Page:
In February we shared Jay Whitlan’s story about the transformation of his Laguna 26 into a square- rigged sailboat, which he then named Sqoop. Here Jay recounts the work he did to upgrade Sqoop‘s aged electrical system to a safe, modern setup.
When I purchased Sqoop, the electrical system was what you’d expect to find on a 35+-year-old boat with multiple owners — a tangle of chaotic wiring and a schematic that made little sense. I’ll describe three issues I discovered and then dealt with as a DIY’er, while referencing Don Casey’s Sailboat Electrics Simplified. Hopefully, none of this will sound familiar to you!
During the pre-purchase survey, I was pleasantly surprised to find that the boat had a functioning 1500W inverter; being able to run a drill, air pump or similar AC appliance when away from the dock can be quite useful! The inverter was connected to the battery with a fairly short length of beefy, one-gauge cable, meaning both the ampacity and the voltage drop of the circuit were more than acceptable.
Unfortunately, neither the positive nor the negative cable was restrained correctly, and both were routed through a single (un-grommeted) hole in a fiberglass bulkhead. Most concerningly, I couldn’t find any circuit protection after tracing the entire wire run! Here’s the potential nightmare: The positive and negative cables chafe on the edges of the hole, the insulation wears away, the positive cable grounds to the negative cable, and the massive surge of current starts a fire that burns the boat to the waterline.
To avoid this unpleasant scenario, I added an ANL fuse block (with a 120-amp fuse) to the circuit, as close to the battery as possible, drilled a new hole in the bulkhead, installed grommets, separated the positive lead from the negative, and secured all cables with clamps or tie locks.
A few days later, while trying to make sense of the wire nest surrounding the main DC bus bar, I noted a fairly large 6 AWG cable running from the bus bar to a fuse block with a 100-amp fuse. The return ground cable was 8 AWG (smaller than the positive lead), which was puzzling, since 8 AWG cable is not rated to carry 100 amps of current. Before doing anything, I replaced the 100-amp fuse with a 40-amp fuse; now at least the fuse will blow before the wire starts melting! Next, I had to figure out where this cable ran to, and what in the heck it powered. So I started tracing its path through the innards of the boat.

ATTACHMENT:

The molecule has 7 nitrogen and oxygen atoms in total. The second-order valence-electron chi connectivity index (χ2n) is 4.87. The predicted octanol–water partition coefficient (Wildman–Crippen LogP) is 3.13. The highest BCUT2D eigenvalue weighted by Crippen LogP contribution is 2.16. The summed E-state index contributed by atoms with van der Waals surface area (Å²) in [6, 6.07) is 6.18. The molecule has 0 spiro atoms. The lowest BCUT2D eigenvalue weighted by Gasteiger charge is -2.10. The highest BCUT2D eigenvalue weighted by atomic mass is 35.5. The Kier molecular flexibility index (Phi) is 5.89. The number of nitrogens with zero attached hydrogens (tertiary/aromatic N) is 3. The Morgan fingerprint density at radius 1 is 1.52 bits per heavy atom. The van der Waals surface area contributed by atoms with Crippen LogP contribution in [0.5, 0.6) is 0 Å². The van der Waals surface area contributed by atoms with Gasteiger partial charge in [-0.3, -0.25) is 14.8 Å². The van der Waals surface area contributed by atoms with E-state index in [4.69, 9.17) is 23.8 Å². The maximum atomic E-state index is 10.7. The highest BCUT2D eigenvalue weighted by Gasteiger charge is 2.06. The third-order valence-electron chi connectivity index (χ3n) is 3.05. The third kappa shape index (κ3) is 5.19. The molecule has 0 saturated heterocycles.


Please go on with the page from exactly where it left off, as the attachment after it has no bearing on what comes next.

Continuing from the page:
Eventually, I found the other end over by the nav desk. It terminated with a pigtail containing two small 18 AWG wires, each powering a low-current device. Why were these large 6 AWG/8 AWG cables powering a combined circuit load of less than five amps? I’ll never know for sure, but perhaps the boat once had a smaller inverter and this was the power lead?
Anyway, since this high-load circuit was already installed, I figured I might as well make use of it. I rerouted the cables, crimped on some new ring terminals, and connected them to a remote fuse block that I installed under the nav desk. All the devices at the nav station (VHF radio, desk light, CD/stereo, DC outlets) were then wired to this fuse block, allowing me to remove oodles of old wiring that ran cross-cabin, and enabling the future addition of voltaic goodies (an AIS receiver is on my wish list).
My last uncomfortable discovery — the boat’s AC system had no shorepower disconnect switch. Although not (yet) required, I installed an ELCI breaker in the V-berth. This kept the breaker within the required 10 feet of the shorepower cord receptacle (located in the anchor locker). The ELCI breaker will protect the boat from a faulty dockside power source, but more importantly, it will prevent Sqoop from causing an ESD fatality.
It’s great having all these electrical toys onboard, but in a marine environment, and on an older boat, it pays big seamanship dividends to ensure things have been installed and wired correctly.
To view the table I used to conduct a load analysis and organize the electrical system, click on the link: Sqoop electrical system